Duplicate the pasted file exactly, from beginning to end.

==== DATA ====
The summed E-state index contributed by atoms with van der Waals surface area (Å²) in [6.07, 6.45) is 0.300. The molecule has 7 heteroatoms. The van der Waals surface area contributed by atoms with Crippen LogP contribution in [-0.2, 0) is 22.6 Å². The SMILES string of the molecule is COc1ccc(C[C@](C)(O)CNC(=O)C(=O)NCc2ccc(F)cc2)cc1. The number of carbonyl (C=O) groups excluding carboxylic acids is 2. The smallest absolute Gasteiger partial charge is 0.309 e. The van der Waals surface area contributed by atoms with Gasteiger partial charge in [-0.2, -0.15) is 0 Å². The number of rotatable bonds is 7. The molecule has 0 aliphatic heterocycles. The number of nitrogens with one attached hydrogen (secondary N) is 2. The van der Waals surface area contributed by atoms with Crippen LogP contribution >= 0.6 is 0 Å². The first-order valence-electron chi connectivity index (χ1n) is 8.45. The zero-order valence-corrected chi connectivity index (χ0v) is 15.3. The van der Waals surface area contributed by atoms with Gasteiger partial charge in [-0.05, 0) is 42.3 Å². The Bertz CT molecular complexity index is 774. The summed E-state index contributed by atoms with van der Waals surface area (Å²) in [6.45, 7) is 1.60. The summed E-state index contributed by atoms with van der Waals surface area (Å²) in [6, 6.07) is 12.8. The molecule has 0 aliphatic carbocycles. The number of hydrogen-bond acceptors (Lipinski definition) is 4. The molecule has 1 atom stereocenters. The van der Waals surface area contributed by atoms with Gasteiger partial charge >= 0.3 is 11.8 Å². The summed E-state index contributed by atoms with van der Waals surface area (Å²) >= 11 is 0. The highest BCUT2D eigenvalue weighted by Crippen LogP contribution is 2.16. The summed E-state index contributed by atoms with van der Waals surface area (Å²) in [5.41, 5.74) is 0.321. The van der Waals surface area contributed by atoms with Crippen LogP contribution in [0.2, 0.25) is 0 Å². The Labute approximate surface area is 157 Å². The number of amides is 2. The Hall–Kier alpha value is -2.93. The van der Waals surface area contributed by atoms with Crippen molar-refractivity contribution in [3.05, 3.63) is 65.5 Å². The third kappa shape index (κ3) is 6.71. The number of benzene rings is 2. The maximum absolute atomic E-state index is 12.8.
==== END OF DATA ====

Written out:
The summed E-state index contributed by atoms with van der Waals surface area (Å²) in [6.07, 6.45) is 0.300. The molecule has 7 heteroatoms. The van der Waals surface area contributed by atoms with Crippen LogP contribution in [-0.2, 0) is 22.6 Å². The SMILES string of the molecule is COc1ccc(C[C@](C)(O)CNC(=O)C(=O)NCc2ccc(F)cc2)cc1. The number of carbonyl (C=O) groups excluding carboxylic acids is 2. The smallest absolute Gasteiger partial charge is 0.309 e. The van der Waals surface area contributed by atoms with Gasteiger partial charge in [-0.2, -0.15) is 0 Å². The number of rotatable bonds is 7. The molecule has 0 aliphatic heterocycles. The number of nitrogens with one attached hydrogen (secondary N) is 2. The van der Waals surface area contributed by atoms with Crippen LogP contribution >= 0.6 is 0 Å². The first-order valence-electron chi connectivity index (χ1n) is 8.45. The zero-order valence-corrected chi connectivity index (χ0v) is 15.3. The van der Waals surface area contributed by atoms with Gasteiger partial charge in [-0.05, 0) is 42.3 Å². The Bertz CT molecular complexity index is 774. The summed E-state index contributed by atoms with van der Waals surface area (Å²) in [6.45, 7) is 1.60. The summed E-state index contributed by atoms with van der Waals surface area (Å²) in [6, 6.07) is 12.8. The molecule has 0 aliphatic carbocycles. The number of hydrogen-bond acceptors (Lipinski definition) is 4. The molecule has 1 atom stereocenters. The van der Waals surface area contributed by atoms with Gasteiger partial charge >= 0.3 is 11.8 Å². The summed E-state index contributed by atoms with van der Waals surface area (Å²) >= 11 is 0. The highest BCUT2D eigenvalue weighted by Crippen LogP contribution is 2.16. The summed E-state index contributed by atoms with van der Waals surface area (Å²) in [5.41, 5.74) is 0.321. The van der Waals surface area contributed by atoms with Crippen LogP contribution in [0.2, 0.25) is 0 Å². The Labute approximate surface area is 157 Å². The number of amides is 2. The Hall–Kier alpha value is -2.93. The van der Waals surface area contributed by atoms with Crippen molar-refractivity contribution in [3.05, 3.63) is 65.5 Å². The third kappa shape index (κ3) is 6.71. The number of benzene rings is 2. The maximum absolute atomic E-state index is 12.8.